The premise is right there in the name, but that undersells the hilarity and heart behind Rosenberg’s writing. This is the comic that convinced me Rosenberg is one of the best young writers in comics, and no matter how much I may fall out with his contemporary Marvel work, I’ll always give him the 4 Kids Walk Into a Bank benefit of the doubt. Likewise, Boss drops mind-blowing layout after layout showcasing a level of craft that elevates the series among the greats. The art simultaneously helps make a case for studio executives throwing their purses at the property, and that the inevitable adaptation will never live up to the original!
14) Batman (The New 52) by Scott Snyder & Greg Capullo
John Galati: I’m an enormous Batman fan. The talent on various Bat-books, the characters, the rogue’s gallery, the storylines, and even Gotham itself feel second to none in all of comics. Each item has been developed, tested, and expanded over the decades, giving the world a rich, deep, mythological feeling. But this also fills me with dread each time a new writer comes on, causing me to worry that the winning streak could end. I felt this way in 2011 when Snyder took over for Morrison. And gloriously, I was wrong.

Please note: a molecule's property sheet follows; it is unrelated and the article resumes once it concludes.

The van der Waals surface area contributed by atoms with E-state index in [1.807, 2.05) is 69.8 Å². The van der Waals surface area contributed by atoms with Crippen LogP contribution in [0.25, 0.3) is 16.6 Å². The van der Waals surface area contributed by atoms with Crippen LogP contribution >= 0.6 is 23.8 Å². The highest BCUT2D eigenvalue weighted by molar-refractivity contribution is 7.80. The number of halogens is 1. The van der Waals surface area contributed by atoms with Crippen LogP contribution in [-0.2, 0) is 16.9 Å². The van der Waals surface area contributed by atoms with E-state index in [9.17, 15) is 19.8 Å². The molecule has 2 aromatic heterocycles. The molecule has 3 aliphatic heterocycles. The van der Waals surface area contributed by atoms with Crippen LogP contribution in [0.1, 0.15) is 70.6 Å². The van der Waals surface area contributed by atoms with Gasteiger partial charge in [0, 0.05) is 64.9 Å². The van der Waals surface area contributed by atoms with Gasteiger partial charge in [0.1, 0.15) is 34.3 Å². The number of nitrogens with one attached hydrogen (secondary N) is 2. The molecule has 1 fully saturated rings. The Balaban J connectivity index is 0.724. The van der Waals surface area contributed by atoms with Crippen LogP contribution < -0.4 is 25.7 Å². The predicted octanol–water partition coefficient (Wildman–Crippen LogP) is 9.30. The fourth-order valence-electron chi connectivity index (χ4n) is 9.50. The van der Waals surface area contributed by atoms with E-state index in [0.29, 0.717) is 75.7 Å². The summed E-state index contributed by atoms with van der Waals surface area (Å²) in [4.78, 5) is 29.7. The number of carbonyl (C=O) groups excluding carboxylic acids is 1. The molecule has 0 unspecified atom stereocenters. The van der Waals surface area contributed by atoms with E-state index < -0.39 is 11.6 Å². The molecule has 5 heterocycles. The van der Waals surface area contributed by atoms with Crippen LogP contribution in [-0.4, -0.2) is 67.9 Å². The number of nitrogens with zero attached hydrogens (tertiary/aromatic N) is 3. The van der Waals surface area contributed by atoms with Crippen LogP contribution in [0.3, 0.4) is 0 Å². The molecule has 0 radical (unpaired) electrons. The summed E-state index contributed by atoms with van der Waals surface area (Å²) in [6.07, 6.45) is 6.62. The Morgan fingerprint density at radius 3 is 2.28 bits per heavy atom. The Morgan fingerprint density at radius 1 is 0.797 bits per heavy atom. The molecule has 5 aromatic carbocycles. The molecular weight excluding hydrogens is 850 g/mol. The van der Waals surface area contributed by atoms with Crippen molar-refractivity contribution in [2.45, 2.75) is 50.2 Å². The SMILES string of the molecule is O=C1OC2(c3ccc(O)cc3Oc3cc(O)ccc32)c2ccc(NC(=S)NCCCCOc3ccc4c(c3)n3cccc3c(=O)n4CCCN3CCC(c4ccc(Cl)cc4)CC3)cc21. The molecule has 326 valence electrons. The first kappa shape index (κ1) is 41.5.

Snyder and Capullo turned Batman into a horror book, filled with secret societies, monsters, and a Joker who’d been reborn as a nearly supernatural boogeyman. All of these threats then targeted Batman’s greatest vulnerability: his family. The book goes right after members of the Bat-family, even going so far as perverting the very concept of love and devotion. The nightmare kept ramping up until the entire world fell to the Dark Universe and its embodiments of Batman’s worst aspects, each of which would consume everyone Batman ever knew. Scott’s ideas were limitless, and each captured perfectly by Greg Capullo’s style which morphed between Mike Mignola gothic terror and Frank Frazetta metal mayhem.